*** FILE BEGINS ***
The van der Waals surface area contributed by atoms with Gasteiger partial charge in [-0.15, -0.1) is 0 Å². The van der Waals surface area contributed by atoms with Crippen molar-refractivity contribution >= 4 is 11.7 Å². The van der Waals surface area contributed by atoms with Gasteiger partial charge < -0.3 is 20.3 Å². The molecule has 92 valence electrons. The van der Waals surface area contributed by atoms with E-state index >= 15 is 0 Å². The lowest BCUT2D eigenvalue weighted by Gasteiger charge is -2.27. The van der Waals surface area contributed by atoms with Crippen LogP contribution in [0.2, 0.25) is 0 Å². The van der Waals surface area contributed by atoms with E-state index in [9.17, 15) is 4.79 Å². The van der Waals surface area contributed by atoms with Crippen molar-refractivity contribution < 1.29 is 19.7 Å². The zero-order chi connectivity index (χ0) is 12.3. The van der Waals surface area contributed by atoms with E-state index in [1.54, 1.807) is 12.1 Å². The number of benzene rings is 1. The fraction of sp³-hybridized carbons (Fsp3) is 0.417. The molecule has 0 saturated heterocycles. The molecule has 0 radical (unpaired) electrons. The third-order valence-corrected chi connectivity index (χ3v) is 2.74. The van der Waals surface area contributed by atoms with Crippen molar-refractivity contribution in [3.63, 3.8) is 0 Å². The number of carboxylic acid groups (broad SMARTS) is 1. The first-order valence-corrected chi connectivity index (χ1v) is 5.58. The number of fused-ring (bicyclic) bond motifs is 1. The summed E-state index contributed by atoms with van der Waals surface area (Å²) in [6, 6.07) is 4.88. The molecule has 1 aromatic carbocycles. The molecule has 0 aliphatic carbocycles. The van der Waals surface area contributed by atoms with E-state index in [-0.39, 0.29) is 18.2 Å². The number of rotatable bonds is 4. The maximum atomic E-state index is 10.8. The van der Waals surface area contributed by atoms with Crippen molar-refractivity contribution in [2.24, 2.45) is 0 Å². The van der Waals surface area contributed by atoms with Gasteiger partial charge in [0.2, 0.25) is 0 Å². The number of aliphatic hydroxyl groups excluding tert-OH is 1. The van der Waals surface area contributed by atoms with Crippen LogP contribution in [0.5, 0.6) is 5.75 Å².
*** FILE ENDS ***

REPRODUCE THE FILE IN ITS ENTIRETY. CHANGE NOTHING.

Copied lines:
The van der Waals surface area contributed by atoms with Gasteiger partial charge in [-0.15, -0.1) is 0 Å². The van der Waals surface area contributed by atoms with Crippen molar-refractivity contribution >= 4 is 11.7 Å². The van der Waals surface area contributed by atoms with Gasteiger partial charge < -0.3 is 20.3 Å². The molecule has 92 valence electrons. The van der Waals surface area contributed by atoms with E-state index >= 15 is 0 Å². The lowest BCUT2D eigenvalue weighted by Gasteiger charge is -2.27. The van der Waals surface area contributed by atoms with Crippen LogP contribution in [0.2, 0.25) is 0 Å². The van der Waals surface area contributed by atoms with E-state index in [9.17, 15) is 4.79 Å². The van der Waals surface area contributed by atoms with Crippen molar-refractivity contribution < 1.29 is 19.7 Å². The zero-order chi connectivity index (χ0) is 12.3. The van der Waals surface area contributed by atoms with E-state index in [1.54, 1.807) is 12.1 Å². The number of benzene rings is 1. The fraction of sp³-hybridized carbons (Fsp3) is 0.417. The molecule has 0 saturated heterocycles. The molecule has 0 radical (unpaired) electrons. The third-order valence-corrected chi connectivity index (χ3v) is 2.74. The van der Waals surface area contributed by atoms with Crippen molar-refractivity contribution in [3.63, 3.8) is 0 Å². The number of carboxylic acid groups (broad SMARTS) is 1. The first-order valence-corrected chi connectivity index (χ1v) is 5.58. The number of fused-ring (bicyclic) bond motifs is 1. The summed E-state index contributed by atoms with van der Waals surface area (Å²) in [6, 6.07) is 4.88. The molecule has 1 aromatic carbocycles. The molecule has 0 aliphatic carbocycles. The van der Waals surface area contributed by atoms with E-state index in [-0.39, 0.29) is 18.2 Å². The number of rotatable bonds is 4. The maximum atomic E-state index is 10.8. The van der Waals surface area contributed by atoms with Crippen molar-refractivity contribution in [2.24, 2.45) is 0 Å². The van der Waals surface area contributed by atoms with Gasteiger partial charge in [0.2, 0.25) is 0 Å². The number of aliphatic hydroxyl groups excluding tert-OH is 1. The van der Waals surface area contributed by atoms with Crippen LogP contribution in [0.5, 0.6) is 5.75 Å².